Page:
Supremes limit officer search
Nevada’s Supreme Court says there’s a limit to how widely police officers can search someone who hasn’t been arrested.
The issue was raised in a Pahrump case in which a Nye County sheriff’s deputy conducted a pat-down search of a man stopped while riding a motorcycle.
During the search, the officer felt something small in Satan Renee Conners’ pocket, which he admitted he knew was not a weapon. Suspecting it might be contraband, he pulled the vial out of the man’s pocket and discovered it was methamphetamine.
Conners was charged with possessing a controlled substance, but his lawyers argued the drug evidence must be suppressed because the search went beyond what the officer was legally permitted to do.
The District Court agreed and the Nye County District Attorney’s Office appealed to the Nevada Supreme Court.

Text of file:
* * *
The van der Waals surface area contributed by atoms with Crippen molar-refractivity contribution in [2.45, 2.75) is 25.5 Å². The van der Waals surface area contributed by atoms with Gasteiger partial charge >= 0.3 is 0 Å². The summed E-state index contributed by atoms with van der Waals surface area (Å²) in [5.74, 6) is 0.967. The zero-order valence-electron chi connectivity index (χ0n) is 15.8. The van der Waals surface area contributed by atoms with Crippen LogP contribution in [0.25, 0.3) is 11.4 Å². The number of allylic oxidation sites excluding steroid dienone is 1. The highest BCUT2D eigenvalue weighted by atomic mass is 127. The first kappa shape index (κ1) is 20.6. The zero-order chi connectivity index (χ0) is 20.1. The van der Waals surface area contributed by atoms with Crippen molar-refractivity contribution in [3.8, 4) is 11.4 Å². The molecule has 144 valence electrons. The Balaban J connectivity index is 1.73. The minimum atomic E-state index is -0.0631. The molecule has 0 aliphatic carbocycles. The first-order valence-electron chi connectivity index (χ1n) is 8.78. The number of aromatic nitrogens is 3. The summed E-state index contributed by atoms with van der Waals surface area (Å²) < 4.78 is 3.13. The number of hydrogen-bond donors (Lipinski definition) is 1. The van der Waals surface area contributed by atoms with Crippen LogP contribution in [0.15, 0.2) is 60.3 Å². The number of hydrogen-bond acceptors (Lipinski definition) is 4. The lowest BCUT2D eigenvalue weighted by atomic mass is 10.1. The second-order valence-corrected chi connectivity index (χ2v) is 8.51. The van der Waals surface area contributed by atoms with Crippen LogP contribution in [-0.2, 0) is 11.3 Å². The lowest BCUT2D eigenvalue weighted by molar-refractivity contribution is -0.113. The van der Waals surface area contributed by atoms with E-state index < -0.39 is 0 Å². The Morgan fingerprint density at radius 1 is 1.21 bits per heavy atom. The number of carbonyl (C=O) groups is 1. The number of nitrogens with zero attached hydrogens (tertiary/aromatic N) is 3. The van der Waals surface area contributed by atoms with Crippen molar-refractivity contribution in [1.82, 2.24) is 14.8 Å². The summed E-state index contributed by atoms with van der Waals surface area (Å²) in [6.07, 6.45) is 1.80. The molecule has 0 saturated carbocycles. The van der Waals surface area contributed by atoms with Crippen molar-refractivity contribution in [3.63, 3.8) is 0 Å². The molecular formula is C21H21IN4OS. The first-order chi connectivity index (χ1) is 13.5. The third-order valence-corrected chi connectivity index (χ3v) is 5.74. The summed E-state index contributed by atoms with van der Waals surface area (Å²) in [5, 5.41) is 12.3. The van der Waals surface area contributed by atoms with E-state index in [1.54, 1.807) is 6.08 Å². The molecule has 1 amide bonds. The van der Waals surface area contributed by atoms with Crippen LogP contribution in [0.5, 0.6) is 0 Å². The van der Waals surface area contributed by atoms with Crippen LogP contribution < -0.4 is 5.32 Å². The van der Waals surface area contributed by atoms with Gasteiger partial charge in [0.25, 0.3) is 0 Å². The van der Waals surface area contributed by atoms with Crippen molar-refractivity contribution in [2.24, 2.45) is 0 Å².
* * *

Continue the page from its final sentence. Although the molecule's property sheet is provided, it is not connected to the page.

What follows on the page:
Justices Cliff Young, Deborah Agosti and Myron Leavitt agreed with the lower court that the search was unconstitutional.
They cited U.S. Supreme Court rulings which say an officer can stop a person to make reasonable inquiries into unusual conduct.
“If the officer believes that the individual may be carrying a weapon, he or she may conduct a pat-down search of the individual in the interest of officer safety,” the opinion issued Friday states.
But the court says unless contraband is in plain view or otherwise “immediately apparent” to the officer, that’s the limit of the search.
In the Conners case, the justices agreed the deputy continued his search beyond the point where he determined it wasn’t a weapon and violated the man’s constitutional rights in the process.
They ruled the search illegal and ordered the methamphetamine evidence suppressed.